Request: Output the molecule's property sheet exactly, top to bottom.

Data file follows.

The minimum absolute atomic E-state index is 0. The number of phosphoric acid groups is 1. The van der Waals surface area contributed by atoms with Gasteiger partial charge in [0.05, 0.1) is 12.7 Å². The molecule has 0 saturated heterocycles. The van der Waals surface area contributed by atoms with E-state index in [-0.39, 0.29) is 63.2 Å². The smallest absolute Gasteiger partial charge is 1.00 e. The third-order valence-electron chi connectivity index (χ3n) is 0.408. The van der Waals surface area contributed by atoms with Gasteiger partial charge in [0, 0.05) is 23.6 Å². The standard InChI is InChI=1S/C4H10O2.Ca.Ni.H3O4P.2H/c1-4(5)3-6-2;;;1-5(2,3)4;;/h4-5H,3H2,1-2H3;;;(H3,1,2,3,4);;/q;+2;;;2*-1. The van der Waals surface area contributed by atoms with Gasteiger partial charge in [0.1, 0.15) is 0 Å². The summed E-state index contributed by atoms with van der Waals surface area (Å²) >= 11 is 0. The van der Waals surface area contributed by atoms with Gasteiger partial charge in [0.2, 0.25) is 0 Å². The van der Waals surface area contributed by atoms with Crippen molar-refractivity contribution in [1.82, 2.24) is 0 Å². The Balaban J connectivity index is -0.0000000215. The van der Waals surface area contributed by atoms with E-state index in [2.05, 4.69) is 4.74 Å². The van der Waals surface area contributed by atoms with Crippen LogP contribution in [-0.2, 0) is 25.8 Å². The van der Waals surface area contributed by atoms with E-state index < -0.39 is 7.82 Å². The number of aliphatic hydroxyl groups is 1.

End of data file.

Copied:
The minimum absolute atomic E-state index is 0. The number of phosphoric acid groups is 1. The van der Waals surface area contributed by atoms with Gasteiger partial charge in [0.05, 0.1) is 12.7 Å². The molecule has 0 saturated heterocycles. The van der Waals surface area contributed by atoms with E-state index in [-0.39, 0.29) is 63.2 Å². The smallest absolute Gasteiger partial charge is 1.00 e. The third-order valence-electron chi connectivity index (χ3n) is 0.408. The van der Waals surface area contributed by atoms with Gasteiger partial charge in [0, 0.05) is 23.6 Å². The standard InChI is InChI=1S/C4H10O2.Ca.Ni.H3O4P.2H/c1-4(5)3-6-2;;;1-5(2,3)4;;/h4-5H,3H2,1-2H3;;;(H3,1,2,3,4);;/q;+2;;;2*-1. The van der Waals surface area contributed by atoms with Gasteiger partial charge in [0.1, 0.15) is 0 Å². The summed E-state index contributed by atoms with van der Waals surface area (Å²) >= 11 is 0. The van der Waals surface area contributed by atoms with Gasteiger partial charge in [0.2, 0.25) is 0 Å². The van der Waals surface area contributed by atoms with Crippen molar-refractivity contribution in [1.82, 2.24) is 0 Å². The Balaban J connectivity index is -0.0000000215. The van der Waals surface area contributed by atoms with E-state index in [2.05, 4.69) is 4.74 Å². The van der Waals surface area contributed by atoms with Crippen LogP contribution in [-0.2, 0) is 25.8 Å². The van der Waals surface area contributed by atoms with E-state index < -0.39 is 7.82 Å². The number of aliphatic hydroxyl groups is 1.